Cathay Pacific has joined a handful of other airlines that have begun offering travellers the ability to pay to access its airport lounges. Marco Polo Club members are now able to pay a HK$600 (US$75) fee per visit using their credit card to enter its facilities in Manila, Melbourne and Vancouver.
A relatively small number of airlines currently allow passengers to pay in order to access their lounges. Emirates, for instance, introduced the practice last year for its lounges in Dubai, before expanding this to its facilities in London Heathrow and Gatwick later in the year.
Currently the offer only extends to three lounges: Manila Cathay Pacific Lounge near Gate 114 at Ninoy Aquino International Airport; Melbourne Cathay Pacific Business Class Lounge at Melbourne Airport’s Terminal 2; and Vancouver Cathay Pacific Lounge by Gate D67 at Vancouver International Airport.
Business Traveller reviewed Cathay Pacific’s lounge in Manila earlier this year.
The pay-to-enter option also won’t be permanent, with the promotion currently running until March 31, 2019.
In order to be eligible, passengers must have a valid booking on a Cathay Pacific or Cathay Dragon-operated flight on the day of travel. The promotion is also open to travel companions, friends or family members – the HK$600 fee is per person – and isn’t restricted to the member’s Redemption Group.
There do also appear to be some restrictions on the types of credit cards that can be used to purchase access at these lounges, though according to Cathay Pacific’s website travellers must check with lounge staff at the time of payment in order to clarify whether they are eligible.
The move comes as Hong Kong’s flag carrier aims to return to profitability following its first ever back-to-back annual loss last year. Cathay Pacific recently hit the halfway mark in its three-year transformation programme that has seen it narrow its losses to US$33.5 million for the first half of 2018 – a significant improvement over the US$261 million loss it reported during the same period in 2017.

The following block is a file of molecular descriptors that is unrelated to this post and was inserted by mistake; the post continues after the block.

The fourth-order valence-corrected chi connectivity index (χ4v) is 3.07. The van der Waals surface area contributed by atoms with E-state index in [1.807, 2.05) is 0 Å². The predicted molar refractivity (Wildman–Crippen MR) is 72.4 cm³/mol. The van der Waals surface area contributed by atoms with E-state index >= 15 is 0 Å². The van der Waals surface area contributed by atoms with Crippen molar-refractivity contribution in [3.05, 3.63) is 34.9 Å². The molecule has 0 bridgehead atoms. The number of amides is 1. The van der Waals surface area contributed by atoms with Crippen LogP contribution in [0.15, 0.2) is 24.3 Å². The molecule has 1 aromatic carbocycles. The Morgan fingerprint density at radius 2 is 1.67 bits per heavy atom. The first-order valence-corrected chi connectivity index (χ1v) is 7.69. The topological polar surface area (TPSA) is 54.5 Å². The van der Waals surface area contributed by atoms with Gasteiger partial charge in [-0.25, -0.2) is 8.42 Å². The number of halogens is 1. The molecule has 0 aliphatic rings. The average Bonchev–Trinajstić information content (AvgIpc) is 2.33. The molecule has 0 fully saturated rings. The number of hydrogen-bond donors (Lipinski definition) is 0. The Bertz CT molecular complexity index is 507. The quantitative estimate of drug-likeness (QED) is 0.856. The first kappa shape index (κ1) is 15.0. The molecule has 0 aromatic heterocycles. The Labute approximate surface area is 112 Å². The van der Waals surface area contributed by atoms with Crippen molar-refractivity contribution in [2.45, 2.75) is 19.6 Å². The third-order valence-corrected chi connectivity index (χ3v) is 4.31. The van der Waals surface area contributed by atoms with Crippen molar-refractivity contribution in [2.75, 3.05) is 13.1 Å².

This has seen an increased focus on ancillary revenue from the airline, including the introduction in May of paid advance seat selection for travellers booking the cheapest economy class fares.
The decision by Cathay is an interesting one, as is whether this is a trial before possibly rolling it out across all of its lounges worldwide.
Airlines have traditionally regarded lounges as a value-add for their most valued customers, and as such are a cost centre for their businesses. Charging other customers for entry helps set off some of those costs, and may even turn the lounges from a cost centre to a potential profit centre. Airlines have done something similar for airfares, after all. Basics that were once included in an airfare have been stripped out and passengers given the choice of paying for those elements they put a value on.
But in the case of lounges, will the potential “ancillary revenue” the airlines hope to gain upset those premium passengers who use the lounge, and perhaps downgrade the experience not just in material terms (more people, less peace and quiet) but also in branding terms – if it is sold at US$75 per visit, then does this lessen the reward which comes with higher tier status?
Business Traveller contacted Cathay Pacific for clarification. It said the following:
“We listen to our customers and constantly explore new ideas that make Marco Polo Club membership more rewarding.
“The Paid Lounge Access offer is for ALL Marco Polo Club members (i.e. green and/or above), regardless of travel class. Members of all tiers can pay for their companions for lounge access and there is no limit to quota.”
Supplementary info –
Lounge access: Silver members (Passenger only), Gold members (Passenger + 1 guest) and Diamond members (Passenger + 2 guests)